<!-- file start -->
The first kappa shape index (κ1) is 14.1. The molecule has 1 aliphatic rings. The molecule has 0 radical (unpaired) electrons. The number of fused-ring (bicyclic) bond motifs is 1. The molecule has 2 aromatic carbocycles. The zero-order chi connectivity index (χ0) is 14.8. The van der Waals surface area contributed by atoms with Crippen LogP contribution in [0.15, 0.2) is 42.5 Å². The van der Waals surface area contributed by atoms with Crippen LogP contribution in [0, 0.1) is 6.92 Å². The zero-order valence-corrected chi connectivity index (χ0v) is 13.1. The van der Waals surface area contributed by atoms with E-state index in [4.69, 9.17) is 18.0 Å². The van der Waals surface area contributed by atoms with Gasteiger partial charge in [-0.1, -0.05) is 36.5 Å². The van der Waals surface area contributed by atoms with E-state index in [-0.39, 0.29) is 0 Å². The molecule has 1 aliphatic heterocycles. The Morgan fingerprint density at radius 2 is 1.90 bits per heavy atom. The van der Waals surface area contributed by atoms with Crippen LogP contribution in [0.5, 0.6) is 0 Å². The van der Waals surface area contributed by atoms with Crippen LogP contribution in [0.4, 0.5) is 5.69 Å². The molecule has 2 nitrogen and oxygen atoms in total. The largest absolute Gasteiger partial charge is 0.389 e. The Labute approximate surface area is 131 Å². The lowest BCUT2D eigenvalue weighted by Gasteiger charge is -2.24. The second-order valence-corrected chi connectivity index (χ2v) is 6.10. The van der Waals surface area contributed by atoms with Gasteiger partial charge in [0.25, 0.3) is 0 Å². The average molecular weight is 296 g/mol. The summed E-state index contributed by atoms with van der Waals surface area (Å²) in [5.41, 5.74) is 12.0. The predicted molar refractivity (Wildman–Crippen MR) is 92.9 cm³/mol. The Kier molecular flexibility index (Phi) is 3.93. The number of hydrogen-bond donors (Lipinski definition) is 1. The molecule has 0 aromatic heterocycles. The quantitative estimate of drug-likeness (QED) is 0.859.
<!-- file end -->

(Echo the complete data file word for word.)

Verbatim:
The first kappa shape index (κ1) is 14.1. The molecule has 1 aliphatic rings. The molecule has 0 radical (unpaired) electrons. The number of fused-ring (bicyclic) bond motifs is 1. The molecule has 2 aromatic carbocycles. The zero-order chi connectivity index (χ0) is 14.8. The van der Waals surface area contributed by atoms with Crippen LogP contribution in [0.15, 0.2) is 42.5 Å². The van der Waals surface area contributed by atoms with Crippen LogP contribution in [0, 0.1) is 6.92 Å². The zero-order valence-corrected chi connectivity index (χ0v) is 13.1. The van der Waals surface area contributed by atoms with E-state index in [4.69, 9.17) is 18.0 Å². The van der Waals surface area contributed by atoms with Gasteiger partial charge in [-0.1, -0.05) is 36.5 Å². The van der Waals surface area contributed by atoms with E-state index in [-0.39, 0.29) is 0 Å². The molecule has 1 aliphatic heterocycles. The Morgan fingerprint density at radius 2 is 1.90 bits per heavy atom. The van der Waals surface area contributed by atoms with Crippen LogP contribution in [0.5, 0.6) is 0 Å². The van der Waals surface area contributed by atoms with Crippen LogP contribution in [0.4, 0.5) is 5.69 Å². The molecule has 2 nitrogen and oxygen atoms in total. The largest absolute Gasteiger partial charge is 0.389 e. The Labute approximate surface area is 131 Å². The lowest BCUT2D eigenvalue weighted by Gasteiger charge is -2.24. The second-order valence-corrected chi connectivity index (χ2v) is 6.10. The van der Waals surface area contributed by atoms with Gasteiger partial charge in [0.25, 0.3) is 0 Å². The average molecular weight is 296 g/mol. The summed E-state index contributed by atoms with van der Waals surface area (Å²) in [5.41, 5.74) is 12.0. The predicted molar refractivity (Wildman–Crippen MR) is 92.9 cm³/mol. The Kier molecular flexibility index (Phi) is 3.93. The number of hydrogen-bond donors (Lipinski definition) is 1. The molecule has 0 aromatic heterocycles. The quantitative estimate of drug-likeness (QED) is 0.859.